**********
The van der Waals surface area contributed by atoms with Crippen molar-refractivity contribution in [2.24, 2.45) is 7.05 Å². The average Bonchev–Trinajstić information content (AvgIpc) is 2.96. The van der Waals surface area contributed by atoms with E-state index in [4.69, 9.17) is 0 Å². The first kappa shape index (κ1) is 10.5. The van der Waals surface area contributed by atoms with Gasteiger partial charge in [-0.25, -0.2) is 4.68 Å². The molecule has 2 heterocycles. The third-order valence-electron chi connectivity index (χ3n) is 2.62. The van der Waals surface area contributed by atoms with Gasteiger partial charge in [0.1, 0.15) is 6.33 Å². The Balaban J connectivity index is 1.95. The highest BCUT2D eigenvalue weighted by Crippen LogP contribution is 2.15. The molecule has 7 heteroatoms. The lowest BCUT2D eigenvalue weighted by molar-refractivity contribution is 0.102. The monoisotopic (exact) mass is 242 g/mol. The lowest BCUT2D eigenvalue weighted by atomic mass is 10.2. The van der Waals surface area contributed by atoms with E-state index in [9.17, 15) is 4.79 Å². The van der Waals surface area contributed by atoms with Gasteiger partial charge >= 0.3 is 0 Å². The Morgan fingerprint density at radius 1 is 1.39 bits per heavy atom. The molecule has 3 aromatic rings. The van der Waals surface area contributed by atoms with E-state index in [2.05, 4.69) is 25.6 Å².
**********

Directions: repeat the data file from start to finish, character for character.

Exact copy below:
The van der Waals surface area contributed by atoms with Crippen molar-refractivity contribution in [2.24, 2.45) is 7.05 Å². The average Bonchev–Trinajstić information content (AvgIpc) is 2.96. The van der Waals surface area contributed by atoms with E-state index in [4.69, 9.17) is 0 Å². The first kappa shape index (κ1) is 10.5. The van der Waals surface area contributed by atoms with Gasteiger partial charge in [-0.25, -0.2) is 4.68 Å². The molecule has 2 heterocycles. The third-order valence-electron chi connectivity index (χ3n) is 2.62. The van der Waals surface area contributed by atoms with Gasteiger partial charge in [0.1, 0.15) is 6.33 Å². The Balaban J connectivity index is 1.95. The highest BCUT2D eigenvalue weighted by Crippen LogP contribution is 2.15. The molecule has 7 heteroatoms. The lowest BCUT2D eigenvalue weighted by molar-refractivity contribution is 0.102. The monoisotopic (exact) mass is 242 g/mol. The lowest BCUT2D eigenvalue weighted by atomic mass is 10.2. The van der Waals surface area contributed by atoms with E-state index in [9.17, 15) is 4.79 Å². The van der Waals surface area contributed by atoms with Gasteiger partial charge >= 0.3 is 0 Å². The Morgan fingerprint density at radius 1 is 1.39 bits per heavy atom. The molecule has 3 aromatic rings. The van der Waals surface area contributed by atoms with E-state index in [2.05, 4.69) is 25.6 Å².